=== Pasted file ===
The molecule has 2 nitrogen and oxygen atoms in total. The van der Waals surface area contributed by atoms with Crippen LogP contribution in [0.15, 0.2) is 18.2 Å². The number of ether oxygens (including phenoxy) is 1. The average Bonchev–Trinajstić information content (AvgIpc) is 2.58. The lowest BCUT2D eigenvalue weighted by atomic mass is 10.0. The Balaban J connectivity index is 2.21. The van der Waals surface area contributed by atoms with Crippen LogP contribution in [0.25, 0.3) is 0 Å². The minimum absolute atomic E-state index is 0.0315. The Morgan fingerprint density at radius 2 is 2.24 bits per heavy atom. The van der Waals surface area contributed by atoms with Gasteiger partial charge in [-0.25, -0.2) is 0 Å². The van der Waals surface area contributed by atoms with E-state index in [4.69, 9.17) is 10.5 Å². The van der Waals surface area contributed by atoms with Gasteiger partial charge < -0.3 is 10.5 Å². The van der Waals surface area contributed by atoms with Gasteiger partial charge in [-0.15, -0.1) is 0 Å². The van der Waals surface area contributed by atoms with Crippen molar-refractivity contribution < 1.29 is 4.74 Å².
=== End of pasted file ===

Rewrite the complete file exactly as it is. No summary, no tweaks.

The molecule has 2 nitrogen and oxygen atoms in total. The van der Waals surface area contributed by atoms with Crippen LogP contribution in [0.15, 0.2) is 18.2 Å². The number of ether oxygens (including phenoxy) is 1. The average Bonchev–Trinajstić information content (AvgIpc) is 2.58. The lowest BCUT2D eigenvalue weighted by atomic mass is 10.0. The Balaban J connectivity index is 2.21. The van der Waals surface area contributed by atoms with Crippen LogP contribution in [0.25, 0.3) is 0 Å². The minimum absolute atomic E-state index is 0.0315. The Morgan fingerprint density at radius 2 is 2.24 bits per heavy atom. The van der Waals surface area contributed by atoms with Gasteiger partial charge in [-0.25, -0.2) is 0 Å². The van der Waals surface area contributed by atoms with E-state index in [4.69, 9.17) is 10.5 Å². The van der Waals surface area contributed by atoms with Gasteiger partial charge < -0.3 is 10.5 Å². The van der Waals surface area contributed by atoms with Gasteiger partial charge in [-0.15, -0.1) is 0 Å². The van der Waals surface area contributed by atoms with Crippen molar-refractivity contribution < 1.29 is 4.74 Å².